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Stronger Than I Thought

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What if I get lost? What if nobody likes me? What if I don’t make friends? What if my teachers don’t like me? Why won’t these butterflies in my stomach go away? These were the questions gliding through my mind, as my sister and I approached my freshman year of high school.

I drifted through the doors, stuck like glue to my sister’s side. Our arms interlocked, with a look of fear and excitement that spread to my whole face. My sister then says to me, “You will do great, and remember to be yourself, and stay positive.” I was glad my sister was looking out for me through this jittery experience. Going from a public school in Mt. Washington to a private school in Louisville was a huge transformation for me. One thing I was positively sure of was that I didn’t know anybody. This terrified me the most. Who was I going to sit with at lunch? Who was I going to talk to now at school? I had to leave my best friends behind because they were going to a public school in Mt. Washington. I remember sharing every moment of laughter, happiness, friendship, and sisterly love with my best friends. I didn’t know how I could ever let them go.

Before I left for school that morning I remember my mom saying, “Everyone will love you! You will do great, and make friends in no time!” At the time I believed her, because I knew she was right. She never told me that it wouldn’t happen all at once though.

When I first walked in to my high school I felt like I had stepped off a boat into another country. I saw girls scrunched up tight in their little groups, speaking to other girls from their grade school. It was like they were speaking a different language everyone knew, except for me. By next week our first week of school started. I started to get to know some people, but the big problem was that they were not in my lunch. On Monday I walked into the cafeteria and stood in line alone. I looked around for some friendly faces to get an idea of who I could sit with. There were tons of girls in the cafeteria and it started to become a bit too overwhelming just to look around at all of them. I could smell the taco wedges wafting through the doors of the kitchen. The smell of taco wedges and the fluttery butterflies in my stomach began to mix together in a queasy combination. I got my lunch and went and sat down at a table where there were girls with smiling faces. (I’m A quiet girl so it takes me a while to open up to people I don’t know.) I thought maybe if I sit down here I won’t be alone, and girls would just start talking to me. Little did I know that that would never happen.

I started to eat my taco wedges and fruit. I had just started eating, but the girls across from me were done, and decided to put their trays away and leave. As I watched them leave, I felt a hole in my heart start to grow bigger and bigger until finally it just burst. I sobbed right there at the table, but I hid my face so nobody could see that anything was wrong. I finished my lunch through wet, salty tears, and got up and put my tray away. I tried to hide my face as I was standing in line to throw my trash away. I lady in the lunchroom (I would later know as Ms. Boughman) noticed my tear stained eyes. She pulled me aside and said, “Sweetheart, what is wrong? Why are you so upset?” I told her about how I had come from a public school, and how I didn’t know anybody, and how I felt so alone in the world. She comforted me, and told me she would tell Ms. Deweese to come see me at the end of the day, to help me with my problem.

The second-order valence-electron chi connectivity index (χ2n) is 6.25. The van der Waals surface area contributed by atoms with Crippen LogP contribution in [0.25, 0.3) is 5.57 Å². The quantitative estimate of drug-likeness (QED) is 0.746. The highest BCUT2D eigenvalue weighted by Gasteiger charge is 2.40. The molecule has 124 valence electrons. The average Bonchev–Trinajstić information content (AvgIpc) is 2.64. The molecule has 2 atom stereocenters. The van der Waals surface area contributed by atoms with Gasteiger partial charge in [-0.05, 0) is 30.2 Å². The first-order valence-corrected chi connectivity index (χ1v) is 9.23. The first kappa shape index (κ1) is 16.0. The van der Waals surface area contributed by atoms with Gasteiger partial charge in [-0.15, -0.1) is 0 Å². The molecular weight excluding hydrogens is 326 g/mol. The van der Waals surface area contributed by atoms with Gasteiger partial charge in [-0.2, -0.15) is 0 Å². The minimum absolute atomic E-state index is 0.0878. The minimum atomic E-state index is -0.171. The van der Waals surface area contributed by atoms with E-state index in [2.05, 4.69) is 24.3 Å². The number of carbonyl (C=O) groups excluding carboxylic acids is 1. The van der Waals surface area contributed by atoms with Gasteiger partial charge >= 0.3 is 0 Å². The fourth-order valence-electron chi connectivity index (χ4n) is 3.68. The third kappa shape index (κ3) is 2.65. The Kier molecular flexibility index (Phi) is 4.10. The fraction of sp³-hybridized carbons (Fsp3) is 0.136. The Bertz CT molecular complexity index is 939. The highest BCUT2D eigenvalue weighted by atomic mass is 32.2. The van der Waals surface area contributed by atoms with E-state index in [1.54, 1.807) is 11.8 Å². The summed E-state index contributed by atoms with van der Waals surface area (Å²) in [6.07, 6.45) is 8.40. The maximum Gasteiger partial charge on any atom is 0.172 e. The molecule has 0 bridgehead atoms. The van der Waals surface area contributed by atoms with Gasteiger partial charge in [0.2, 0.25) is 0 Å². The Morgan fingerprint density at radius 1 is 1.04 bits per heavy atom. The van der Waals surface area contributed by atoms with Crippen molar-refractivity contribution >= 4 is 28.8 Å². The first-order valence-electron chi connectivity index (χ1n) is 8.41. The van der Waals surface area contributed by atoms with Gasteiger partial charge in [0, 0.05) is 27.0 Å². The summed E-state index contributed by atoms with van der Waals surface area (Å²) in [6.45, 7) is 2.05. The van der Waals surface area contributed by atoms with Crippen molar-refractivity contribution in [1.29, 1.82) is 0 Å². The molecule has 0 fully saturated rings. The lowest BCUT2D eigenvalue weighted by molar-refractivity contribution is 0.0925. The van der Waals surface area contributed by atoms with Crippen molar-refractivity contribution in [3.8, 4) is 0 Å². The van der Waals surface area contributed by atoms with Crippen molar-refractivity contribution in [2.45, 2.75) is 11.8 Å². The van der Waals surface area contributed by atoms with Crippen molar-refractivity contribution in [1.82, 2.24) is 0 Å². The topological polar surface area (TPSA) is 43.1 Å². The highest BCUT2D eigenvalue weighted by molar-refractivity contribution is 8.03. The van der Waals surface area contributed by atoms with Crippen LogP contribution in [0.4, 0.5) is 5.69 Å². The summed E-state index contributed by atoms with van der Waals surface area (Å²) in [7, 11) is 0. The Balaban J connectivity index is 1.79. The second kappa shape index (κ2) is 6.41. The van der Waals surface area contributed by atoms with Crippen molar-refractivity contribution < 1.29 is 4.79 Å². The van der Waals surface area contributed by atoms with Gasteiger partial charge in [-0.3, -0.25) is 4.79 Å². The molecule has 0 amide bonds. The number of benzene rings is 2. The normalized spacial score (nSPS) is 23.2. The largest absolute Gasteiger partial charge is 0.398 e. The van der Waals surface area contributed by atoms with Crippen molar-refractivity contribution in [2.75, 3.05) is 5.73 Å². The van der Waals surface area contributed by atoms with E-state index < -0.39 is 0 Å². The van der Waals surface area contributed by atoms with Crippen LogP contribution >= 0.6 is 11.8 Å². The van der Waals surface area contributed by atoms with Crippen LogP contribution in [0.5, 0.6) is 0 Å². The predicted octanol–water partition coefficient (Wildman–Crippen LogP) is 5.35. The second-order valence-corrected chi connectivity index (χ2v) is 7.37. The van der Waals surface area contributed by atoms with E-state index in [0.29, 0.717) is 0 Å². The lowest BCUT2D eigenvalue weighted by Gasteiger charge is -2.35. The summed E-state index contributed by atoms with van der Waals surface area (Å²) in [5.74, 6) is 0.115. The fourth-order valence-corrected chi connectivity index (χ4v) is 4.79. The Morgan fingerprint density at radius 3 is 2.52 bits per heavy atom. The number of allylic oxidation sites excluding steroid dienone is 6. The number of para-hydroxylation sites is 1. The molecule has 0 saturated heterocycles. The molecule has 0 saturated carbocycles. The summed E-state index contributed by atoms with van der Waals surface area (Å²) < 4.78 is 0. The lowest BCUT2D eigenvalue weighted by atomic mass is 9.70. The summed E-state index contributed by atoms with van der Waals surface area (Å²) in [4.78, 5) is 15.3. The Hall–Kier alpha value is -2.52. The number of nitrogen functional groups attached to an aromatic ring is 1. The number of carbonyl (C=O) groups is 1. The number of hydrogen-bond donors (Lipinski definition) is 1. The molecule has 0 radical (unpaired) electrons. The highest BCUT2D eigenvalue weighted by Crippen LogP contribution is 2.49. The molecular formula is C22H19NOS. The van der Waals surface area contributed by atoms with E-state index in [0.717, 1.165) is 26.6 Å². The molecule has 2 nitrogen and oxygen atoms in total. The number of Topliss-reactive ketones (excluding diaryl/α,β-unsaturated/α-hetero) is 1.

By the end of the day I had felt a little better, and Ms. Deweese did come to see me. She comforted me and said, “I promise things will get better. I was a quiet girl, and I went to a public school myself when I was your age.” This made me feel better knowing that someone else felt the same way that I did.

After a few weeks, Ms. Deweese and my parents were right. School and making friends did get better. I have made a lot of new friends that I have never felt closer to. They are like my rock; my support system, and I love them for being there for me through everything.
From this experience I’ve learned to be more open to be people around me, stay positive in everything I do, and to stay true to myself, even if people try to change me.
"Never let your fears make your decisions. You make them."

“If ever there is tomorrow when we're not together... there is something you must always remember. You are braver than you believe, stronger than you seem, and smarter than you think, but the most important thing is, even if we're apart... I'll always be with you.”





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DifferentTeenThis teenager is a 'regular' and has contributed a lot of work, comments and/or forum posts, and has received many votes and high ratings over a long period of time. said...
Mar. 10, 2012 at 8:36 pm
Very relatable! I had the same problem the beginning of this year; it was also my freshman year. I only knew one person going into the school which was my best friend. I was lucky that she got into the lottery system school with me, but I doubted I'd be lucky enough to have lunch with her on both odd and even days. Lunch is one of those trivial things most people wouldn't see as a social problem going into high school. But frankly, it was what terrified me the most. I was lucky enough to have lu... (more »)
 
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